Get Involved in Building and Maintaining Mountain Bike Trails

Though based in Boulder, Colo., IMBA's roots are in California. In 1988 a group of mountain bike clubs concerned about the closure of trails to cyclists organized themselves with the mission of protecting, creating and enhancing quality trail experiences for mountain bikers worldwide. Though the California issues were on the table, founders foresaw trail-user conflicts as a world-wide issue, hence the name beginning with "International".

Greg Mazu
Greg Mazu works on helping to clear the trail.

I suspect you have seen the triangular shaped sign that instructs bicyclists to yield to foot and horse traffic. Hikers yield to horse traffic. The development of this sign and the "Six Rules of the Trail" were developed by IMBA.

The Six Rules are worth repeating here:

  1. Ride On Open Trails Only - Respect trail and road closures—ask a land manager for clarification if you are uncertain about the status of a trail. Do not trespass on private land. Obtain permits or other authorization as may be required. Be aware that bicycles are not permitted in areas protected as state or federal Wilderness.

  2. Leave No Trace - Be sensitive to the dirt beneath you. Wet and muddy trails are more vulnerable to damage than dry ones. When the trail is soft, consider other riding options. This also means staying on existing trails and not creating new ones. Don't cut switchbacks. Be sure to pack out at least as much as you pack in.

  3. Control Your Bicycle - Inattention for even a moment could put yourself and others at risk. Obey all bicycle speed regulations and recommendations, and ride within your limits.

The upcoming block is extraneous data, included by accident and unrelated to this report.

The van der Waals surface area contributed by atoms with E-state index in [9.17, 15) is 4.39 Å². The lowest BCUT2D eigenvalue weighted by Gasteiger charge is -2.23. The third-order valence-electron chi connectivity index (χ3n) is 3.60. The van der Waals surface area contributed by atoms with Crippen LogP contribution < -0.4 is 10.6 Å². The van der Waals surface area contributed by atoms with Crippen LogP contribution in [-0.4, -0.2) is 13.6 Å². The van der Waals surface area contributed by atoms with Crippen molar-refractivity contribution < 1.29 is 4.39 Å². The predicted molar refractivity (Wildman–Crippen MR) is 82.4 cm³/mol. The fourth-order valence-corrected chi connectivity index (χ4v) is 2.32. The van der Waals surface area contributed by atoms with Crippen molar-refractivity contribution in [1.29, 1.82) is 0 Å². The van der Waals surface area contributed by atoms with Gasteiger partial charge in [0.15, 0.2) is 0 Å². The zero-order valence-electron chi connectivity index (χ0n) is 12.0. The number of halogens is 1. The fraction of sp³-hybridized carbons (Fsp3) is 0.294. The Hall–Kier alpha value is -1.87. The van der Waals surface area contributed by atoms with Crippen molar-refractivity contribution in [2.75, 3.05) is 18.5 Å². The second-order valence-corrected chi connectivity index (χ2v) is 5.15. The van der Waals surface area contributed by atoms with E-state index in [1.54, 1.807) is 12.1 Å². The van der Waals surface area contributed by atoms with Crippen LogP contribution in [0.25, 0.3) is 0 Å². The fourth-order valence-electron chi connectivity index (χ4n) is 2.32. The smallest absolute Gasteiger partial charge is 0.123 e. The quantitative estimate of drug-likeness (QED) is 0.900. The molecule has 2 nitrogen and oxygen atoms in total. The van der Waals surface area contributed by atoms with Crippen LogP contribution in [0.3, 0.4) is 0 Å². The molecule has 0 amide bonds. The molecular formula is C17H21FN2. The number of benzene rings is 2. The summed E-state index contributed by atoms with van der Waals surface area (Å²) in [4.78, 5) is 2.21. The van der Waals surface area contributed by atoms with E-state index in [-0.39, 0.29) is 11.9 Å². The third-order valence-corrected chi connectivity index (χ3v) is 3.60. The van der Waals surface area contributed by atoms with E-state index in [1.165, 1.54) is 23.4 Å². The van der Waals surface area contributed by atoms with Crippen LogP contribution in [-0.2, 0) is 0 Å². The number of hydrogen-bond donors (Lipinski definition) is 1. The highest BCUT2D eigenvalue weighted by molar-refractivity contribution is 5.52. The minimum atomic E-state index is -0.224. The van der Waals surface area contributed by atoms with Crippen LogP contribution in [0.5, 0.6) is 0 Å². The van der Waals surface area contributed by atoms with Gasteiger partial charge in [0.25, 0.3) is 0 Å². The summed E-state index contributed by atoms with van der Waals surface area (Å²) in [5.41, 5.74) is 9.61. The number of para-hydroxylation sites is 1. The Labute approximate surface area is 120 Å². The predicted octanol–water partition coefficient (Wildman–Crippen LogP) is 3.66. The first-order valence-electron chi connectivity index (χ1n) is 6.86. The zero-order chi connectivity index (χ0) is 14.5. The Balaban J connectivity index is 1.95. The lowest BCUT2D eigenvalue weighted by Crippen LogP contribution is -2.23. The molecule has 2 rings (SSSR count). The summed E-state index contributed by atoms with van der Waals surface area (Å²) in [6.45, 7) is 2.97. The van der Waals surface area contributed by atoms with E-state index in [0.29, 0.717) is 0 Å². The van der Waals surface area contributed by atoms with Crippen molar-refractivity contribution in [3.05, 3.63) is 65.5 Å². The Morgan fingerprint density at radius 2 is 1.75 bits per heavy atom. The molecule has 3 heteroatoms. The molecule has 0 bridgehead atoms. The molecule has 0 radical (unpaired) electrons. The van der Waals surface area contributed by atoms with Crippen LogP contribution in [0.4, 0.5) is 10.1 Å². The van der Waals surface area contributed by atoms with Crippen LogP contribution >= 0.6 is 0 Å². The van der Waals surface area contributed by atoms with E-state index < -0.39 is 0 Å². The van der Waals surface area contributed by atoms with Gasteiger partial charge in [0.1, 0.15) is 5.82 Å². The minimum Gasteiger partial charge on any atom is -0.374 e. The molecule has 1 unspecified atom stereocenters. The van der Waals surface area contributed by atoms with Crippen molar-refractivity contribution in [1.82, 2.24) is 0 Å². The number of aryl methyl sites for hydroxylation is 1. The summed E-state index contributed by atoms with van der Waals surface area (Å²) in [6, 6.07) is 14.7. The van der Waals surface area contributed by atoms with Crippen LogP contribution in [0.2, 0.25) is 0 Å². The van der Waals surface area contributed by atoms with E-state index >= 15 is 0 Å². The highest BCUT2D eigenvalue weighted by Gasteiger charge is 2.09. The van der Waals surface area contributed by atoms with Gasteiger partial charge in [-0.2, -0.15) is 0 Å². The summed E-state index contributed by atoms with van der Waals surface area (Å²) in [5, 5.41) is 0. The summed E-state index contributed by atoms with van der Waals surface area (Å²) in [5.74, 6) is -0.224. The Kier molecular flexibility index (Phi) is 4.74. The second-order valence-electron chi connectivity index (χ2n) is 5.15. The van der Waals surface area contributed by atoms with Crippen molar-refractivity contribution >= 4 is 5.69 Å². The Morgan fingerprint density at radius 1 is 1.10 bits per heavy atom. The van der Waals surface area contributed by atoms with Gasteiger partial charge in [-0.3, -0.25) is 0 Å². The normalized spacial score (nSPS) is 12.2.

4. Yield to Others - Do your utmost to let your fellow trail users know you're coming—a friendly greeting or bell ring are good methods. Try to anticipate other trail users as you ride around corners. Bicyclists should yield to all other trail users, unless the trail is clearly signed for bike-only travel. Bicyclists traveling downhill should yield to ones headed uphill, unless the trail is clearly signed for one-way or downhill-only traffic. Strive to make each pass a safe and courteous one.

  5. Never Scare Animals - Animals are easily startled by an unannounced approach, a sudden movement or a loud noise. Give animals enough room and time to adjust to you. When passing horses, use special care and follow directions from the horseback riders (ask if uncertain). Running cattle and disturbing wildlife are serious offenses.

  6. Plan Ahead - Know your equipment, your ability and the area in which you are riding—and prepare accordingly. Strive to be self-sufficient: keep your equipment in good repair and carry necessary supplies for changes in weather or other conditions. Always wear a helmet and appropriate safety gear.

Moving from the Subaru Trail Care Crew to a Trail Specialist position, Jason goes to trail or mountain bike park areas that need help.

Whether you are looking to help your community or the world of mountain biking, there are plenty of opportunities. If you are interested in initiating a trail project, fighting trail closures to mountain bikers or helping with trail maintenance, you can find a listing of opportunities on the IMBA site, What You Can Do to Help.


Gale Bernhardt was the 2003 USA Triathlon Pan American Games and 2004 USA Triathlon Olympic coach for both the men's and women's teams. Her first Olympic experience was as a personal cycling coach at the 2000 Sydney Olympic Games. Thousands of athletes have had successful training and racing experiences using Gale's pre-built, easy-to-follow training plans. For more information, click here. Let Gale and Active Trainer help you succeed.

Photos of Jason Wells and Greg Mazu taken by Gale Bernhardt.

Related Article:

Rules of the Off-Road: Mind Your Mountain Bike Etiquette

 

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